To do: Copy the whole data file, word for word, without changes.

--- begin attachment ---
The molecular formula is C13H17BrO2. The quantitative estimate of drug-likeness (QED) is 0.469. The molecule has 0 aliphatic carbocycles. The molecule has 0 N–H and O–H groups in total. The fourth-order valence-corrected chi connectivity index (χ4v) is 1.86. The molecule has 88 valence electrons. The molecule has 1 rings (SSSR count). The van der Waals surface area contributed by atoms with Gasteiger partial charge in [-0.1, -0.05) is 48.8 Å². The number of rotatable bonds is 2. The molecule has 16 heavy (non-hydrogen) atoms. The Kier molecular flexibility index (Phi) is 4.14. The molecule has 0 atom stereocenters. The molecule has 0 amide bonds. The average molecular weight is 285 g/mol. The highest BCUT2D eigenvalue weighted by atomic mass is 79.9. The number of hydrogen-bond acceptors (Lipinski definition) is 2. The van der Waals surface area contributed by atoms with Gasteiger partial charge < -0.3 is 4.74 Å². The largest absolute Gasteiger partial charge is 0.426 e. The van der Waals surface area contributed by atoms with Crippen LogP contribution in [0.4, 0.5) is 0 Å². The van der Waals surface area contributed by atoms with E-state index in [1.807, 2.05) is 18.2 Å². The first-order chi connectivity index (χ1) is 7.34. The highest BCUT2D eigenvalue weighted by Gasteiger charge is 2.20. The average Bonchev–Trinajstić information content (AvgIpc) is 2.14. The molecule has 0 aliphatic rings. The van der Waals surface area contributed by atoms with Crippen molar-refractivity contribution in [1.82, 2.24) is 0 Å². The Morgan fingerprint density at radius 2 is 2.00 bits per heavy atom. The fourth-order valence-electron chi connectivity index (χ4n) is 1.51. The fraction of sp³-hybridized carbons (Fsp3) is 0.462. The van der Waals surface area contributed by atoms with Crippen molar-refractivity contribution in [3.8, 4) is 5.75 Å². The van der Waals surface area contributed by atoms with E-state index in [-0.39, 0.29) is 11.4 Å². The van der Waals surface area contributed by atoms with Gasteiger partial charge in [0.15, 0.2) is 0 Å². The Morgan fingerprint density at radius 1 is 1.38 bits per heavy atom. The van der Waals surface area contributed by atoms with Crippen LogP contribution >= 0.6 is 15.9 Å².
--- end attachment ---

The molecular formula is C13H17BrO2. The quantitative estimate of drug-likeness (QED) is 0.469. The molecule has 0 aliphatic carbocycles. The molecule has 0 N–H and O–H groups in total. The fourth-order valence-corrected chi connectivity index (χ4v) is 1.86. The molecule has 88 valence electrons. The molecule has 1 rings (SSSR count). The van der Waals surface area contributed by atoms with Gasteiger partial charge in [-0.1, -0.05) is 48.8 Å². The number of rotatable bonds is 2. The molecule has 16 heavy (non-hydrogen) atoms. The Kier molecular flexibility index (Phi) is 4.14. The molecule has 0 atom stereocenters. The molecule has 0 amide bonds. The average molecular weight is 285 g/mol. The highest BCUT2D eigenvalue weighted by atomic mass is 79.9. The number of hydrogen-bond acceptors (Lipinski definition) is 2. The van der Waals surface area contributed by atoms with Gasteiger partial charge < -0.3 is 4.74 Å². The largest absolute Gasteiger partial charge is 0.426 e. The van der Waals surface area contributed by atoms with Crippen LogP contribution in [0.4, 0.5) is 0 Å². The van der Waals surface area contributed by atoms with E-state index in [1.807, 2.05) is 18.2 Å². The first-order chi connectivity index (χ1) is 7.34. The highest BCUT2D eigenvalue weighted by Gasteiger charge is 2.20. The average Bonchev–Trinajstić information content (AvgIpc) is 2.14. The molecule has 0 aliphatic rings. The van der Waals surface area contributed by atoms with Crippen molar-refractivity contribution in [1.82, 2.24) is 0 Å². The Morgan fingerprint density at radius 2 is 2.00 bits per heavy atom. The fourth-order valence-electron chi connectivity index (χ4n) is 1.51. The fraction of sp³-hybridized carbons (Fsp3) is 0.462. The van der Waals surface area contributed by atoms with Crippen molar-refractivity contribution in [3.8, 4) is 5.75 Å². The van der Waals surface area contributed by atoms with E-state index in [-0.39, 0.29) is 11.4 Å². The van der Waals surface area contributed by atoms with Gasteiger partial charge in [0.15, 0.2) is 0 Å². The Morgan fingerprint density at radius 1 is 1.38 bits per heavy atom. The van der Waals surface area contributed by atoms with Crippen LogP contribution >= 0.6 is 15.9 Å².